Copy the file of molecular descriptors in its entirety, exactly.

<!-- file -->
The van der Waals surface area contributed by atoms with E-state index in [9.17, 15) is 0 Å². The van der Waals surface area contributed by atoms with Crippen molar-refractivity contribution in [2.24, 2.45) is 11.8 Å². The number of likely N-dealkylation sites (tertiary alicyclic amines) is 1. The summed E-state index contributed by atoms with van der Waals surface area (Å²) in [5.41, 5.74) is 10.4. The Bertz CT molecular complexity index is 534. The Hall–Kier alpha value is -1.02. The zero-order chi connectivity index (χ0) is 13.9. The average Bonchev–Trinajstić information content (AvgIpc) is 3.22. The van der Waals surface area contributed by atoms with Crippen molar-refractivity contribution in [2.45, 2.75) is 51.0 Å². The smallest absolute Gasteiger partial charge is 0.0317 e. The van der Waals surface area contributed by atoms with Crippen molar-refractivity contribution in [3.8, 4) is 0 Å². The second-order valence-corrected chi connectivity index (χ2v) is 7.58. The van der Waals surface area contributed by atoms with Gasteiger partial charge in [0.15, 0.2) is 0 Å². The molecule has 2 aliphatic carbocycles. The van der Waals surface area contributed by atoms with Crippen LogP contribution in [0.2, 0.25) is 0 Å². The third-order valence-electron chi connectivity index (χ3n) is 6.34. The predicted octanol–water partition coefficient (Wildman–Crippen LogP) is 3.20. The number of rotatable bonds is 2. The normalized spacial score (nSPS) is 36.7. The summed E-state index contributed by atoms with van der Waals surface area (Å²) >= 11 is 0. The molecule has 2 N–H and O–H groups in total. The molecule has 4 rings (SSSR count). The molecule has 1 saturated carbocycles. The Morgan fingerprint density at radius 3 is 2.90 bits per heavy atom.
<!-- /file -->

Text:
The van der Waals surface area contributed by atoms with E-state index in [9.17, 15) is 0 Å². The van der Waals surface area contributed by atoms with Crippen molar-refractivity contribution in [2.24, 2.45) is 11.8 Å². The number of likely N-dealkylation sites (tertiary alicyclic amines) is 1. The summed E-state index contributed by atoms with van der Waals surface area (Å²) in [5.41, 5.74) is 10.4. The Bertz CT molecular complexity index is 534. The Hall–Kier alpha value is -1.02. The zero-order chi connectivity index (χ0) is 13.9. The average Bonchev–Trinajstić information content (AvgIpc) is 3.22. The van der Waals surface area contributed by atoms with Crippen molar-refractivity contribution in [2.45, 2.75) is 51.0 Å². The smallest absolute Gasteiger partial charge is 0.0317 e. The van der Waals surface area contributed by atoms with Crippen molar-refractivity contribution in [3.8, 4) is 0 Å². The second-order valence-corrected chi connectivity index (χ2v) is 7.58. The van der Waals surface area contributed by atoms with Gasteiger partial charge in [0.15, 0.2) is 0 Å². The molecule has 2 aliphatic carbocycles. The van der Waals surface area contributed by atoms with Crippen LogP contribution in [0.2, 0.25) is 0 Å². The third-order valence-electron chi connectivity index (χ3n) is 6.34. The predicted octanol–water partition coefficient (Wildman–Crippen LogP) is 3.20. The number of rotatable bonds is 2. The normalized spacial score (nSPS) is 36.7. The summed E-state index contributed by atoms with van der Waals surface area (Å²) >= 11 is 0. The molecule has 2 N–H and O–H groups in total. The molecule has 4 rings (SSSR count). The molecule has 1 saturated carbocycles. The Morgan fingerprint density at radius 3 is 2.90 bits per heavy atom.